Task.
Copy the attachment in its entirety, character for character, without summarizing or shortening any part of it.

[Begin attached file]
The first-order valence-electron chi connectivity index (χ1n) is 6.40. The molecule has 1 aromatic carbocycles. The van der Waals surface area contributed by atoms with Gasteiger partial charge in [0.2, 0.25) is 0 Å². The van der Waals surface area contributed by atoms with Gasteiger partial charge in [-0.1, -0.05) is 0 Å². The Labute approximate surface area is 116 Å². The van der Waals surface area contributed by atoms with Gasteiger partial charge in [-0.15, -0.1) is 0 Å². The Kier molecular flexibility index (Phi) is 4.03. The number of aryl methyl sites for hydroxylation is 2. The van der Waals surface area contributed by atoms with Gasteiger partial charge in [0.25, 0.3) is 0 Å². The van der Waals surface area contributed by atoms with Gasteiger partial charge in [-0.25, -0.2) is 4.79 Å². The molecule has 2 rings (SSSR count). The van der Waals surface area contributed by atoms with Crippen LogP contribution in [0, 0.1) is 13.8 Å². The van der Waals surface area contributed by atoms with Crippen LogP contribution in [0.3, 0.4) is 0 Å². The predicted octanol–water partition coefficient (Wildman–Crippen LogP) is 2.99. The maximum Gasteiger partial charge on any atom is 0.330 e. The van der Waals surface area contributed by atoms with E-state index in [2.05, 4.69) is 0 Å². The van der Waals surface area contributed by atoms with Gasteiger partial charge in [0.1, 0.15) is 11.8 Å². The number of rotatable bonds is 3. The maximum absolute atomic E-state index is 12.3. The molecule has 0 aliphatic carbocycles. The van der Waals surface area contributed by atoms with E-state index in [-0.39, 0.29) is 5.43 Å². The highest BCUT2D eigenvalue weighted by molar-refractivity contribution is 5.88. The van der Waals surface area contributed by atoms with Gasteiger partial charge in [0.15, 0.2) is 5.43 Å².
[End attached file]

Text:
The first-order valence-electron chi connectivity index (χ1n) is 6.40. The molecule has 1 aromatic carbocycles. The van der Waals surface area contributed by atoms with Gasteiger partial charge in [0.2, 0.25) is 0 Å². The van der Waals surface area contributed by atoms with Gasteiger partial charge in [-0.1, -0.05) is 0 Å². The Labute approximate surface area is 116 Å². The van der Waals surface area contributed by atoms with Gasteiger partial charge in [-0.15, -0.1) is 0 Å². The Kier molecular flexibility index (Phi) is 4.03. The number of aryl methyl sites for hydroxylation is 2. The van der Waals surface area contributed by atoms with Gasteiger partial charge in [0.25, 0.3) is 0 Å². The van der Waals surface area contributed by atoms with Gasteiger partial charge in [-0.25, -0.2) is 4.79 Å². The molecule has 2 rings (SSSR count). The van der Waals surface area contributed by atoms with Crippen LogP contribution in [0, 0.1) is 13.8 Å². The van der Waals surface area contributed by atoms with Crippen LogP contribution in [0.3, 0.4) is 0 Å². The predicted octanol–water partition coefficient (Wildman–Crippen LogP) is 2.99. The maximum Gasteiger partial charge on any atom is 0.330 e. The van der Waals surface area contributed by atoms with E-state index in [2.05, 4.69) is 0 Å². The van der Waals surface area contributed by atoms with Gasteiger partial charge in [0.1, 0.15) is 11.8 Å². The number of rotatable bonds is 3. The maximum absolute atomic E-state index is 12.3. The molecule has 0 aliphatic carbocycles. The van der Waals surface area contributed by atoms with E-state index in [-0.39, 0.29) is 5.43 Å². The highest BCUT2D eigenvalue weighted by molar-refractivity contribution is 5.88. The van der Waals surface area contributed by atoms with Gasteiger partial charge in [0.15, 0.2) is 5.43 Å².